Well, I think the assumption is that women are new to Star Wars fandom, and to geek culture in general. When I started the project in early 2017, every media inquiry started with, “What do you think has brought women to Star Wars fandom recently?” and I had to answer every one with, “Women have alway been in sci-fi and fantasy fandom, from the start. In fact, we invented the genre.”

Interestingly, I don’t get that question any more. The cultural conversation in the last year has shifted and I think there’s a slowly growing understanding that what we see, in terms of who is visible, doesn’t reflect who is there. It reflects who has the access, who has the resources, who is listened to and believed. I also think it’s perfectly human to only notice things you relate to. So when cis guys tell me, “I didn’t know any girls into Star Wars when I was growing up,” that means those girls weren’t known to them, not that those girls didn’t exist.

I think fanzine and letter zine culture is a great example — in the late ‘70s and into the early ‘80s, there were upward of 1,000 of these in print, 95% of the editors and contributors were women, and these zines were hugely text rich, in some cases hundreds of pages of single spaced type with very few illustrations, just gobs and gobs of fanfic and theories and exposition on Star Wars (and other geekdoms). And for the women who read and contributed to these zines, this was a huge part of their community and connection to their fandom.

But until now these have had very little mainstream coverage. I didn’t know about them until researching this project. We’re really bringing our histories into the light and preserving them in this series, so that the next generation can look back and say, “This is my fandom heritage, I have roots here and I have foremothers who paved the way.”

You were inspired to make “Looking for Leia” after attending Star Wars Celebration in 2015. The 2016 election furthered your resolve. How did these events spark the idea?

I’d been to cons since the 1990s, during the “dark times” when Star Wars was effectively over and there was no thought we were getting more. I became a big “Star Trek: The Next Generation” fan and went to Trek conventions, and later WonderCon and local cons, ZomBCon, stuff like this. And I was very accustomed to being one of a few women — Trek cons had more women than most, but still, I would show up, often with my younger brother or by myself, and be prepared to navigate a sea of cis fanboys.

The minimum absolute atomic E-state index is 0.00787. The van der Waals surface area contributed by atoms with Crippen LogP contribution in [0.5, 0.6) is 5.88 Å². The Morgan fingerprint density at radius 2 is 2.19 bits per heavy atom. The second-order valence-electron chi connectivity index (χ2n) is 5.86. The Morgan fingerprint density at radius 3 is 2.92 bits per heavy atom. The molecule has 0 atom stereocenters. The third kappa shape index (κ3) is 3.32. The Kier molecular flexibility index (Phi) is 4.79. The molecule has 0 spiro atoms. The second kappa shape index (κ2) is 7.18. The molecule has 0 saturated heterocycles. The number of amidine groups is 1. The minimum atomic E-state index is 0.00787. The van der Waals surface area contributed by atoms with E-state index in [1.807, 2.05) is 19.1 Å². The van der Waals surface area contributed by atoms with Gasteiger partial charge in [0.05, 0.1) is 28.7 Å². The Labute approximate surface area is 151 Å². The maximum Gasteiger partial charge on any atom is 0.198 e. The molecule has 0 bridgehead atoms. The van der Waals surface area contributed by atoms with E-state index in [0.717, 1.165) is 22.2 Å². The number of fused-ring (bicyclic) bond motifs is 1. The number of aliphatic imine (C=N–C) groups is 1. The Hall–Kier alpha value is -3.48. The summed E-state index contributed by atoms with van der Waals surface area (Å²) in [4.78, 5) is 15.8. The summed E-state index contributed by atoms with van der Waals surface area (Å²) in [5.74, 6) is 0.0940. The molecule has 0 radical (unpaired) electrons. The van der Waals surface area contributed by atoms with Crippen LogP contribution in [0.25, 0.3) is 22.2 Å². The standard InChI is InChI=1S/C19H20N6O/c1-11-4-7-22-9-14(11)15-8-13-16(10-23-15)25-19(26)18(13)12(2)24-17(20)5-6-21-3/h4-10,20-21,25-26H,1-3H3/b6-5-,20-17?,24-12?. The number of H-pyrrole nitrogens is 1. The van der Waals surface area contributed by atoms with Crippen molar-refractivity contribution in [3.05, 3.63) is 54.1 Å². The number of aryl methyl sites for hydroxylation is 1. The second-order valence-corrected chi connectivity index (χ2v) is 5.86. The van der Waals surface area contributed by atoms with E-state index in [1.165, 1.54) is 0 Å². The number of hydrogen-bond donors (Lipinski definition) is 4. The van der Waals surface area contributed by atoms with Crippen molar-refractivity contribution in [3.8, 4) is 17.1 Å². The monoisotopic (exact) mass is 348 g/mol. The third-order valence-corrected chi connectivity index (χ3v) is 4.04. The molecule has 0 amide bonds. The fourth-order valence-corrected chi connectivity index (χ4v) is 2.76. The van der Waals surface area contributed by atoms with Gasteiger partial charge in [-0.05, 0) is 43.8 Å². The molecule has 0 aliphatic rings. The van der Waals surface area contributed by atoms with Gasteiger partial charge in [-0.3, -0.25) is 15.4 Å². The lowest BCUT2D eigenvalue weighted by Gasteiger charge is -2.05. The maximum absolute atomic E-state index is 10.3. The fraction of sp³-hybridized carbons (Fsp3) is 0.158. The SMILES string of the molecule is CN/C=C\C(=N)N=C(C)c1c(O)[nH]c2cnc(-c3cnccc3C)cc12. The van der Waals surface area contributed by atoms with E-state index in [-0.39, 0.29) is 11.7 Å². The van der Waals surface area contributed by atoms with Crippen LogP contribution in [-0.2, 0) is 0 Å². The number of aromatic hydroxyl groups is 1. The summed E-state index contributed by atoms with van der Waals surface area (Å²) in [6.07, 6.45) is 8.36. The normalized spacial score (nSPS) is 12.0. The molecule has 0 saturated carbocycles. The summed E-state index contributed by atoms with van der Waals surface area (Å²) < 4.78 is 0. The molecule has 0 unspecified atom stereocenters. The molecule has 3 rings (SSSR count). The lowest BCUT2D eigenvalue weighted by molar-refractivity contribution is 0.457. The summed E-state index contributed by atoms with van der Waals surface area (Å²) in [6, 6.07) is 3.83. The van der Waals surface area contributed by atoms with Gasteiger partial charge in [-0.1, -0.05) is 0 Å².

And I went to Celebration Anaheim with the same mindset, and was really amazed by the number of women there, and how welcoming the space felt. In particular, I loved the Reed Pop rules of conduct, this idea that “cosplay is not consent” and that things like “no bathroom policing” were put up front in the con rules.

I felt like the organizers understood some of the problems that women, cis and trans, and nonbinary folks go through in these spaces. I left Celebration feeling incredible, like I’d tapped into a community where I could show up fully for the first time, just talking about Star Wars 12 hours a day, I had such con drop going home! And it was the first time I saw groups of other women, and it made me want to know more, because these were people I did not see in mainstream representations of fan culture.

I was finishing up my last feature (“MAJOR!”), and then on the festival circuit with that film, which was a biopic about a black transgender activist and elder, and during the making of that film I was acutely aware of how out of my lane I was making it, as a white cisgender woman. I was asked to come onto the project and said yes, but throughout knew that the next project I did I wanted to be thoroughly in my lane, and a fangirl project felt both very culturally appropriate and also like a sort of self-care break. The last film had taken an emotional toll.

And then in the ramp-up to the 2016 election and especially right after I, like so many, felt scared and hopeless and I knew if I was going to keep making film I was going to need a project that had some joy infused throughout it. I think a main theme of all my work is resilience as a form of resistance. I tend to see the ways people survive and celebrate and find this more compelling that the sort of otherizing trauma porn that documentary can sometimes turn into.

“Looking for Leia” appealed to me as a joyous gender justice project, and also as a project that could treat a subject that has traditionally portrayed as shallow or frivolous as significant and meaningful.

The project hit a hurdle early on after the passing of Carrie Fisher. How did you deal with that obstacle?